12. ^ "factory | Just another weblog". Retrieved 2015-04-24. 
  13. ^ "Black Cat Centre". Retrieved 2016-02-01. 
  14. ^ "Plebs' College". Retrieved 2015-04-24. 
  15. ^ [2] Archived March 17, 2015 at the Wayback Machine
  16. ^ "The PAD social centre | Peoples’ Autonomous Destination- a radical social centre for Cardiff". Retrieved 2015-04-24. 
  17. ^ "Gremlin Alley Social Centre | Resisting eviction since 4th October". Retrieved 2015-04-24. 
  18. ^ "Chalkboard – the successes and failures of a Maryhill community tendency |". 2008-04-29. Retrieved 2015-04-24. 
  19. ^ "Matilda". Retrieved 2015-04-24. 
  20. ^ "Mill Road Social Centre | News, activities, stories and pictures from Cambridge’s new social centre". Retrieved 2015-04-24. 
  21. ^ "Court evicts Brighton Taj squatters (From The Argus)". Retrieved 2015-04-24. 
  22. ^ "Birmingham Social Centre | A site for the grass roots social centre in Birmingham". Retrieved 2015-04-24. 
  23. ^ "Really Free School". Retrieved 2015-04-24. 
  24. ^ "The London Queer Social Centre". Retrieved 2015-04-24. 
  25. ^ "OK Cafe Manchester | Manchester's OKasional social centre". Retrieved 2015-04-24. 
  26. ^ Hodkinson, S. and Chatterton, P. (2006). "‘Autonomy in the city? Reflections on the social centres movement in the UK’". City 10 (3): 305–315. doi:10.1080/13604810600982222. 
  27. ^
  28. ^ a b "Local Tradition, Local Trajectories and Us: 56a Infoshop, Black Frog and more in South London". Social centre stories. Retrieved 24 April 2015.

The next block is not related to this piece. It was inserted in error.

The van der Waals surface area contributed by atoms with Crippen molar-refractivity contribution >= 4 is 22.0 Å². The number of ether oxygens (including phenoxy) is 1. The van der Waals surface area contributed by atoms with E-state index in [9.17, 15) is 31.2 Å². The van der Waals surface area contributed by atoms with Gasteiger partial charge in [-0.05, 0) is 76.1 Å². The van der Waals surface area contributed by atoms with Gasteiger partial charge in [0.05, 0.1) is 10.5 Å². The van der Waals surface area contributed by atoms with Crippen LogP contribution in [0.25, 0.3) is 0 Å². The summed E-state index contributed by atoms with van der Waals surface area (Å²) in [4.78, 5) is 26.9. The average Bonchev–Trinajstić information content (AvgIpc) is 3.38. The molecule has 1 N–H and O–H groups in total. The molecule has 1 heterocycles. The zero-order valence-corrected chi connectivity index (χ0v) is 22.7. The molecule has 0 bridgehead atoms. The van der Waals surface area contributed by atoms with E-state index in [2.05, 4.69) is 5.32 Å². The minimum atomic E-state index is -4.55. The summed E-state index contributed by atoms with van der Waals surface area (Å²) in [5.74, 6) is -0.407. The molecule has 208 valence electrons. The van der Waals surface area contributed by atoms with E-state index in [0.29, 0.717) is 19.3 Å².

29. ^ "History of ACE". Retrieved 23 April 2015. 
  30. ^ Young, Sarah. "It's ACE !". Peace News. Retrieved 25 April 2015. 
  31. ^ a b Micner, Tamara Felisa. "Black Cat Café – review". Hackney Citizen. Retrieved 25 April 2015. 
  32. ^ Shennan, Paddy. "Viva la Casa! The new film that will celebrate much-loved Liverpool venue". Liverpool Echo. Retrieved 26 April 2015. 
  33. ^ a b "Welcome to the Initiative Factory Society incorporating the Casa Bar & Venue and the Community Advice Service Association (CASA)". Initiative Factory. Retrieved 26 April 2015. 
  34. ^ Mumford, Gwilym. "Eagulls, Hookworms, Joanna Gruesome: how UK music scenes are going DIY". The Guardian. Retrieved 9 June 2015. 
  35. ^
  36. ^
  37. ^
  38. ^ a b "Social Centre to open at new home this weekend". Mule. Retrieved 23 April 2015. 
  39. ^ "Dear Friends of Manchester Social Centre and Subrosa,". Manchester Social Centre. Retrieved 23 April 2015. 
  40. ^
  41. ^ a b "Brixton: 121 Centre". Urban75. Retrieved 24 April 2015. 
  42. ^ "History". Manchester Social Centre. Retrieved 23 April 2015. 
  43. ^
  44. ^ "The Common Place, Leeds". Social Centre Stories. Retrieved 23 April 2015. 
  45. ^

External links[edit]